Liberalism as an ideology has a long and complex history in politics as well as philosophy. In essence the liberal tradition refers to a system of thought or ideology which emphasizes the concept of freedom and personal liberty as the purpose of government. This also implies the ability to desist and the right of opposition to established systems and rules and governance which may be seen to infringe on the ethos of freedom that forms the kernel of liberal ideologies.
A simple definition of the idea of the liberal tradition is as follows.
Liberalism is a political current embracing several historical and present-day ideologies that claim defense of individual liberty as the purpose of government. It typically favors the right to dissent from orthodox tenets or established authorities in political or religious matters.
( Wikipedia: Liberalism)
Liberalism is also defined and understood in contradistinction to other political ideologies such as conservatism and particularly to totalitarianism, which represent the antithesis of liberal freedom. The term liberal stems from the Latin "liber" or "free," and this emphasizes the liberal ideal of being free from the rules and tenet of authority
The tradition if liberalism has undergone numerous mutations and developments in political history. The origins of liberalism can be traced to the ideals of the Enlightenment in Europe. This strain of liberal thought can also be seen to emerge in the philosophy and actions of the French revolution and European revolutions in the Nineteenth century.
Two central elements of liberal ideology stand out in history. The first is the desire for freedom of thought and action and the second is the need to oppose what is considered to be reactionary and antiquated traditions that would retard the dimension of freedom.
Liberalism was the intellectual haven of the new commercial class that wanted freedom to change the old social order. It provided guidance in moral, political, and economic spheres. ... The concept of freedom is at the heart of the liberal ideology. Originally, to be free was not to be a slave. It still means that one has legal, guaranteed control over what one does. One is neither prevented from doing what one wants nor forced to do what one does not want.
(Jackson and Jackson 1997, p.155)
The central reason why the liberal ideology has proven to be one of the most successful political ideological traditions in history is that it holds the principle of freedom and individual expression as its central focus. This paper will argue that the reason for the success of this ideology is that throughout the various incarnations of liberalism, the motivating focus has been on freedom and the betterment of the human condition, with the concomitant desire to react against outmoded and authoritarian regimes. The following discussion will present an overview of the development of the liberal ideal as it related to this emphasis on freedom and human advancement.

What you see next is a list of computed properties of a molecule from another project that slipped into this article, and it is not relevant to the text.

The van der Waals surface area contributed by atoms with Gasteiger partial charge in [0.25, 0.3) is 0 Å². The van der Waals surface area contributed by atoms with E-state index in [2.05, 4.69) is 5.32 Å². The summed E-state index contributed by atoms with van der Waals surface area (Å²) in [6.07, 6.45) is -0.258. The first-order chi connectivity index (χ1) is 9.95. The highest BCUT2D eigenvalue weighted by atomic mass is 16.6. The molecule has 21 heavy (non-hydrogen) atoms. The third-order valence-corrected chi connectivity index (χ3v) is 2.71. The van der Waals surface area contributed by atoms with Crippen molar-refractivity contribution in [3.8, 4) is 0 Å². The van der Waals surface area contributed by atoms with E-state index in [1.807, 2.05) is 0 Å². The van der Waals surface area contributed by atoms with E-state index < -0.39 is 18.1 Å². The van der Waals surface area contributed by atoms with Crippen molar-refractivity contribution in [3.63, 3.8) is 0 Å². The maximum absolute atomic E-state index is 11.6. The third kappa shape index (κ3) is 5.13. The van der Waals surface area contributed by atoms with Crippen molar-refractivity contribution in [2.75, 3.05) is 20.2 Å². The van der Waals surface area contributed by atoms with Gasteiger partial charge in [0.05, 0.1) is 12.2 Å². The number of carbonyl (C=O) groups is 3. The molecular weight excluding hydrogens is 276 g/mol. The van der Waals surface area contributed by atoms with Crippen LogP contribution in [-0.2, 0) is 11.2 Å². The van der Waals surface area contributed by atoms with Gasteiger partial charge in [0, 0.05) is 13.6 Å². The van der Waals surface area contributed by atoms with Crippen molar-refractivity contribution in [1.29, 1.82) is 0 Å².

2. Different concepts of liberalism
The history of liberalism is characterized by striving towards freedom and by a mood of defiance against those elements which would obstruct the natural development of there individual and society. The Enlightenment and the belief in rationalism in European thought in the nineteenth century was one of the precursors of constructivist liberalism.
This was an ideology that was based on the belief in reason and the rational or scientific approach to life and society. It was a mode of thought opposed to ancient traditions of law and political governance, such as the idea of Kingship, which could not be proven or substantiated through rational discourse. These ideals can be found in the works of thinkers like Rene Descartes and Voltaire. They believed that society should be completely restructured in terms of reason and in the belief in the rational proof of all things.
This was also a reaction against an authoritarian and rigid past history of political rule in Europe. This form of liberalism was also espoused by thinkers like Thomas Hobbes in Great Britain. Continental or constructivist liberalism was more than just a political doctrine, but was rather a social mood and ethos which was to dominate liberal movements in later years.
The core of this movement, unlike the British tradition, was not so much a definite political doctrine as a general mental attitude, a demand for an emancipation from all prejudice and all beliefs which could not be rationally justified, and for an escape from the authority of 'priests and kings'. Its best expression is probably B. de Spinoza's statement that 'he is a free man who lives according to the dictates of reason alone'.